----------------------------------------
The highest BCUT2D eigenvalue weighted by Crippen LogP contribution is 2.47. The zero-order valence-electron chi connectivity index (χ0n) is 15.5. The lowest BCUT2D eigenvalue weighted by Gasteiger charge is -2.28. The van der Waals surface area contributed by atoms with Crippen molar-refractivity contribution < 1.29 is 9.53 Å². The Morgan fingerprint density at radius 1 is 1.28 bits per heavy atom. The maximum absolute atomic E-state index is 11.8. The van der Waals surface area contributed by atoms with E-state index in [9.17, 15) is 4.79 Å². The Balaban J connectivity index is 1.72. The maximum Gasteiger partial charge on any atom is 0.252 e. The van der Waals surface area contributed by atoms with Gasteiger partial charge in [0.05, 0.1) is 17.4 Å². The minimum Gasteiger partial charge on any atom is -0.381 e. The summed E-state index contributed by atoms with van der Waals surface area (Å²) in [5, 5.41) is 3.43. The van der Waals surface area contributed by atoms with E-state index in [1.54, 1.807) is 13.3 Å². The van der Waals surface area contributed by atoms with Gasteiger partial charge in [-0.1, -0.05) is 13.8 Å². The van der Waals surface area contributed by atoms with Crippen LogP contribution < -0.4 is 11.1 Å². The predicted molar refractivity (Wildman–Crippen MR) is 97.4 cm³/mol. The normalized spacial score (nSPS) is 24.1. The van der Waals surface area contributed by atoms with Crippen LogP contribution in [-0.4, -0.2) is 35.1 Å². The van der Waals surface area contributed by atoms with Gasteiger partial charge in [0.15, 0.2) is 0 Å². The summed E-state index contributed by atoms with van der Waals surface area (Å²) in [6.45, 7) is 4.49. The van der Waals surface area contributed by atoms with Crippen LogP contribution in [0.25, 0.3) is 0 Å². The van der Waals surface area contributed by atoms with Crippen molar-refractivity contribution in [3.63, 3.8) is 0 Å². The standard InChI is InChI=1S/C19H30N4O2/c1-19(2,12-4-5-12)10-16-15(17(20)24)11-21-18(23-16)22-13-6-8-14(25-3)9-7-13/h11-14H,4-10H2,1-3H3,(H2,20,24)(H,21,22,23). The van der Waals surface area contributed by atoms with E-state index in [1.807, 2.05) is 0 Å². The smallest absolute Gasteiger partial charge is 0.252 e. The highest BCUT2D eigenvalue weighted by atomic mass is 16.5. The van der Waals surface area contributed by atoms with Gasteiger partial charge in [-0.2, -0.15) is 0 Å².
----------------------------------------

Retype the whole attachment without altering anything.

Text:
The highest BCUT2D eigenvalue weighted by Crippen LogP contribution is 2.47. The zero-order valence-electron chi connectivity index (χ0n) is 15.5. The lowest BCUT2D eigenvalue weighted by Gasteiger charge is -2.28. The van der Waals surface area contributed by atoms with Crippen molar-refractivity contribution < 1.29 is 9.53 Å². The Morgan fingerprint density at radius 1 is 1.28 bits per heavy atom. The maximum absolute atomic E-state index is 11.8. The van der Waals surface area contributed by atoms with E-state index in [9.17, 15) is 4.79 Å². The Balaban J connectivity index is 1.72. The maximum Gasteiger partial charge on any atom is 0.252 e. The van der Waals surface area contributed by atoms with Gasteiger partial charge in [0.05, 0.1) is 17.4 Å². The minimum Gasteiger partial charge on any atom is -0.381 e. The summed E-state index contributed by atoms with van der Waals surface area (Å²) in [5, 5.41) is 3.43. The van der Waals surface area contributed by atoms with E-state index in [1.54, 1.807) is 13.3 Å². The van der Waals surface area contributed by atoms with Gasteiger partial charge in [-0.1, -0.05) is 13.8 Å². The van der Waals surface area contributed by atoms with Crippen LogP contribution < -0.4 is 11.1 Å². The predicted molar refractivity (Wildman–Crippen MR) is 97.4 cm³/mol. The normalized spacial score (nSPS) is 24.1. The van der Waals surface area contributed by atoms with Crippen LogP contribution in [-0.4, -0.2) is 35.1 Å². The van der Waals surface area contributed by atoms with Gasteiger partial charge in [0.15, 0.2) is 0 Å². The summed E-state index contributed by atoms with van der Waals surface area (Å²) in [6.45, 7) is 4.49. The van der Waals surface area contributed by atoms with Crippen LogP contribution in [0.25, 0.3) is 0 Å². The van der Waals surface area contributed by atoms with Crippen molar-refractivity contribution in [3.63, 3.8) is 0 Å². The standard InChI is InChI=1S/C19H30N4O2/c1-19(2,12-4-5-12)10-16-15(17(20)24)11-21-18(23-16)22-13-6-8-14(25-3)9-7-13/h11-14H,4-10H2,1-3H3,(H2,20,24)(H,21,22,23). The van der Waals surface area contributed by atoms with E-state index in [1.807, 2.05) is 0 Å². The smallest absolute Gasteiger partial charge is 0.252 e. The highest BCUT2D eigenvalue weighted by atomic mass is 16.5. The van der Waals surface area contributed by atoms with Gasteiger partial charge in [-0.2, -0.15) is 0 Å².